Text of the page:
2. God works through all world leaders to accomplish His purposes – Chaos, greed, and even violence may seem to reign supreme across our planet. But our all-powerful God can and does work through and in all that to bring about His will and ultimate plan for the world. (See Isaiah 45:1-5, Romans 13:1-5, and Acts 17:24-28.)
  3. God’s character – Sometimes we forget just who our great God really is. He is good and just and faithful and loving and trustworthy and powerful and kind. We can rely on Him, His character, and His ways no matter what the circumstances of the world look like to us.
  4. God’s Kingdom is not of this world – The kingdoms of the world are nothing compared to the Kingdom of God. His Kingdom reigns supreme and eternal. And if you have been born again through a saving relationship with Jesus, you are citizen of His Kingdom. His Kingdom trumps all other kingdoms (Did you see what I did there? Pun intended). When all other nations and countries have passed away, God’s Kingdom will remain! (See John 18:36.)

Let’s be honest. There’s a lot at stake tomorrow for the United States of America. I’ve caught myself wringing my hands over what lies ahead. I wrote this post as much for me as for you. I am choosing to stake my future on God and His truth. Not on the oval office. What about you?

 

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Fruit of the Spirit Week 5: The Walking Dead

Fruit of the SpiritThis post is the fifth lesson in a 6-week study series on the Fruit of the Spirit. (You can still access previous posts: Intro, One, Two, Three, or Four .) You can read today’s post and make notes in a journal or print the PDF version.

I know what you’re thinking. Images of horror movies and the undead have probably crept into your mind. Just for fun, I Googled “The Walking Dead,” the title of today’s lesson. Did you know there’s a TV series with the same name? This drama on AMC tells the story of a post-apocalyptic world ravaged by a zombie epidemic.

Thankfully, our fifth lesson in the “Fruit of the Spirit” has nothing to do with zombies. But we do need to talk about death – our own, in fact.

We Cannot Produce the Fruit of the Spirit

Here’s the truth of it: We cannot produce the fruit of the Spirit. We cannot – with any consistency – live a life characterized by love, joy, peace, patience, kindness, goodness, faithfulness, gentleness, or self-control.

You may be able to muster up a loving act now and again. I might work up enough will-power to control my fleshly desires in one instance today. But our lives will never abundantly exhibit the characteristics of Christ by our own strength and works.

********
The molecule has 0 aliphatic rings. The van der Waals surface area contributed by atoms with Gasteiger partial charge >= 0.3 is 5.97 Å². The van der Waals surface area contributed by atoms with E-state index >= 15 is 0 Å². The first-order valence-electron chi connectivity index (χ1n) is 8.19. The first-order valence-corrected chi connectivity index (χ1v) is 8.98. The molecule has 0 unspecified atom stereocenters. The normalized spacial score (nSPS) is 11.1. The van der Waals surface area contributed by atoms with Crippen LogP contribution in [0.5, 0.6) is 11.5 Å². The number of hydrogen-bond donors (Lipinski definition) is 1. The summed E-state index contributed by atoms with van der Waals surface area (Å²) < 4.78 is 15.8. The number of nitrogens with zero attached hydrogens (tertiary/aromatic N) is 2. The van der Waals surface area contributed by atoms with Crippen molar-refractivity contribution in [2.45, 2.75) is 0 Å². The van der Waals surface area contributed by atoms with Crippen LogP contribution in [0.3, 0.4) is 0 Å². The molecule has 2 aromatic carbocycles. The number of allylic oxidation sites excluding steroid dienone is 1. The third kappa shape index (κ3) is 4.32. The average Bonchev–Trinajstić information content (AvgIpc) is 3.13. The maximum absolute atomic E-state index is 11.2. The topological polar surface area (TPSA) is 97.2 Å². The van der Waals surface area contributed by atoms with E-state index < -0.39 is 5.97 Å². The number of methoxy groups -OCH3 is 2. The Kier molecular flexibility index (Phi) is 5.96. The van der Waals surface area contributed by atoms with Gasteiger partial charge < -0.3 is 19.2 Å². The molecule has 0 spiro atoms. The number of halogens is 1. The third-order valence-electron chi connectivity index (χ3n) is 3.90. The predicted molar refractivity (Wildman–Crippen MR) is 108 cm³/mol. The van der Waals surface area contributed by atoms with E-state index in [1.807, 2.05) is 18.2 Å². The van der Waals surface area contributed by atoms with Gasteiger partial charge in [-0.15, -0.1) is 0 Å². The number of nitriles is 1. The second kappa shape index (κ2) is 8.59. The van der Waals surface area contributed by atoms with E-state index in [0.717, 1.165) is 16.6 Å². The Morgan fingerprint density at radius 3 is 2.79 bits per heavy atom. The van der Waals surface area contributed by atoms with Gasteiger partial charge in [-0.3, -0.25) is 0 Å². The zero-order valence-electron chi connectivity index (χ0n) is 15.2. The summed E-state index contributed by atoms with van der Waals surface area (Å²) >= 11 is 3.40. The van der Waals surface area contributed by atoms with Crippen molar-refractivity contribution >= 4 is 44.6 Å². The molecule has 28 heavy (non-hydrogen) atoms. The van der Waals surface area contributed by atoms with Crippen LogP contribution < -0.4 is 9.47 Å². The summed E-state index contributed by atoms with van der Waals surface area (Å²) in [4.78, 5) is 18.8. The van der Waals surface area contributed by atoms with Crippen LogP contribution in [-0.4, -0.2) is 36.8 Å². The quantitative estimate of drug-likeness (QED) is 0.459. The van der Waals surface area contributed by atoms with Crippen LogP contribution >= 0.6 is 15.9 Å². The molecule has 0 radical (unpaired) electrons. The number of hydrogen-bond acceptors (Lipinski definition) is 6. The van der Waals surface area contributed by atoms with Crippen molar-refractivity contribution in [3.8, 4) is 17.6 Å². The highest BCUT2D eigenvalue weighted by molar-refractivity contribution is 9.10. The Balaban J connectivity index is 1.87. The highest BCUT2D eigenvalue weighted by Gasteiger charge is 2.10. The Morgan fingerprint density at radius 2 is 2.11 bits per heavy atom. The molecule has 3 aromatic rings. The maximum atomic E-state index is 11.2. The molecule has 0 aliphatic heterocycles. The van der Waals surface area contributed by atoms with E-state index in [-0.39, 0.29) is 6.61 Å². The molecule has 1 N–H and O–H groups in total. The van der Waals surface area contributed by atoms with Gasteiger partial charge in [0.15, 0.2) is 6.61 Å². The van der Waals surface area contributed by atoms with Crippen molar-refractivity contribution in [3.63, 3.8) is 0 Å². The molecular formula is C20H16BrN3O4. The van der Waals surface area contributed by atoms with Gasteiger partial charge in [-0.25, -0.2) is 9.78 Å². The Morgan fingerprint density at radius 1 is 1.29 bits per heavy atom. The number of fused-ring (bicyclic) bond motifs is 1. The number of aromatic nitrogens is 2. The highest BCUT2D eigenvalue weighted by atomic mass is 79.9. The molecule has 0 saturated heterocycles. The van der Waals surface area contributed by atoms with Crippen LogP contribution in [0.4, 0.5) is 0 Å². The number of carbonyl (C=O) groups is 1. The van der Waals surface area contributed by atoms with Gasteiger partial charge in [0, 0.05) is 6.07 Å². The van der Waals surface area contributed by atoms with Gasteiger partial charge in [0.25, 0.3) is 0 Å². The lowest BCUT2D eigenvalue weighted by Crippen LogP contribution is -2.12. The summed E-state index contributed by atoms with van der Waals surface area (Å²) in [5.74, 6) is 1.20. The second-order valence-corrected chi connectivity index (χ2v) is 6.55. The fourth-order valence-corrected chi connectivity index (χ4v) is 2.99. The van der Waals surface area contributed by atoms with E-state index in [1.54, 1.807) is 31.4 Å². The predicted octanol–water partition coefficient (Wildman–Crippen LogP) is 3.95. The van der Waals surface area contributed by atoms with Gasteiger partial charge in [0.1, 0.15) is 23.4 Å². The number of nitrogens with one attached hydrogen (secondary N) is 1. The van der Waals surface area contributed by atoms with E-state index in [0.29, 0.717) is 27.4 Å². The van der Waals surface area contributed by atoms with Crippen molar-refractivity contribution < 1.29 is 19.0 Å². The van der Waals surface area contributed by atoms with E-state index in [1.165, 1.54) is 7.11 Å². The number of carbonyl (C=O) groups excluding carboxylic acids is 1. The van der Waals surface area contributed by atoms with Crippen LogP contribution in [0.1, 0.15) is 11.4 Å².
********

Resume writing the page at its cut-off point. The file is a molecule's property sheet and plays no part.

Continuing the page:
So just how can we live a life full of the Spirit’s fruit? Galatians 5:22-25 tells us:

But the fruit of the Spirit is love, joy, peace, forbearance, kindness, goodness, faithfulness,  gentleness and self-control. Against such things there is no law. Those who belong to Christ Jesus have crucified the flesh with its passions and desires.  Since we live by the Spirit, let us keep in step with the Spirit.

Nowhere in this passage does God tell us to produce the Fruit of the Spirit. But He does command us to do two things:

  1. Crucify the flesh – Paul used the “active” voice in verse 24 when he wrote “have crucified the sinful nature.” This signifies an act that a believer has done and must continue to do to herself. We can choose to turn away from our sinful desires. Because of the presence of the Holy Spirit, we have the power to resist temptation and choose the way out God provides (1 Corinthians 10:13).
  2. Keep in step with the Spirit – Since the Holy Spirit has given new life to our sin-dead souls, we are obligated to follow His lead. This is the second thing we are commanded to do in this passage. Depending on your translation, you may read “keep in step with,” “follow the Spirit’s leading,” or “let us walk by.”

Since “fruit” is the natural by-product of the Holy Spirit, only the Spirit can produce these characteristics in our lives. As we allow Him to take control, His life will be manifested in ours. (For more on “crucifying the flesh” and “following the Spirit” print this week’s PDF lesson.)

On my own, I would produce nothing but sinful works. Even my “good fruit” would be rotten. My flesh is too weak and sinful and to produce the characteristics of Christ. Kathy must “die.” I have to get out of the way and let the Holy Spirit live Christ’s life through me. It’s the appropriate response to the One who saved my life. And my eternal hope.

Let’s talk: What is the hardest thing for you about following the Spirit? What helps you submit to His leadership?